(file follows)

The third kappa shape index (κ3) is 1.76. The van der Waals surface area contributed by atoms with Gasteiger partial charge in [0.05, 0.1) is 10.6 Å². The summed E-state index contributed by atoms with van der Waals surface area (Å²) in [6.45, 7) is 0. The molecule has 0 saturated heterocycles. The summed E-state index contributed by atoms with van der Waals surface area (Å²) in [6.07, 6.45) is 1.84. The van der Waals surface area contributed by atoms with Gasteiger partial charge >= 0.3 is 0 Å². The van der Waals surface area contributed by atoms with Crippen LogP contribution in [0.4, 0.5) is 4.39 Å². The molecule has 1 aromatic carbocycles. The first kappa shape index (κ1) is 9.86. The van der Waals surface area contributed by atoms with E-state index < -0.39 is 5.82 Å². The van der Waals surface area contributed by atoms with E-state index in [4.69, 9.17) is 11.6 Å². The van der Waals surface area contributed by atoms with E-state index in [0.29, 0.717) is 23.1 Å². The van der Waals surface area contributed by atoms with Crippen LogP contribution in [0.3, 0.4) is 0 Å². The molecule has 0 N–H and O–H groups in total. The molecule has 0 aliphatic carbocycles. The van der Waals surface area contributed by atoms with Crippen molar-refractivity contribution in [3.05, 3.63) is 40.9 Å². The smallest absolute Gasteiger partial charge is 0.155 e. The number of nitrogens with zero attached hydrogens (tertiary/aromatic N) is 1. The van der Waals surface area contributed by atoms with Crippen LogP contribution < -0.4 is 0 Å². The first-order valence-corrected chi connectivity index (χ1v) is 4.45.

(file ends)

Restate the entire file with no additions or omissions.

The third kappa shape index (κ3) is 1.76. The van der Waals surface area contributed by atoms with Gasteiger partial charge in [0.05, 0.1) is 10.6 Å². The summed E-state index contributed by atoms with van der Waals surface area (Å²) in [6.45, 7) is 0. The molecule has 0 saturated heterocycles. The summed E-state index contributed by atoms with van der Waals surface area (Å²) in [6.07, 6.45) is 1.84. The van der Waals surface area contributed by atoms with Gasteiger partial charge >= 0.3 is 0 Å². The van der Waals surface area contributed by atoms with Crippen LogP contribution in [0.4, 0.5) is 4.39 Å². The molecule has 1 aromatic carbocycles. The first kappa shape index (κ1) is 9.86. The van der Waals surface area contributed by atoms with E-state index < -0.39 is 5.82 Å². The van der Waals surface area contributed by atoms with E-state index in [4.69, 9.17) is 11.6 Å². The van der Waals surface area contributed by atoms with E-state index in [0.29, 0.717) is 23.1 Å². The van der Waals surface area contributed by atoms with Crippen LogP contribution in [0.3, 0.4) is 0 Å². The molecule has 0 N–H and O–H groups in total. The molecule has 0 aliphatic carbocycles. The van der Waals surface area contributed by atoms with Crippen molar-refractivity contribution in [3.05, 3.63) is 40.9 Å². The smallest absolute Gasteiger partial charge is 0.155 e. The number of nitrogens with zero attached hydrogens (tertiary/aromatic N) is 1. The van der Waals surface area contributed by atoms with Crippen LogP contribution < -0.4 is 0 Å². The first-order valence-corrected chi connectivity index (χ1v) is 4.45.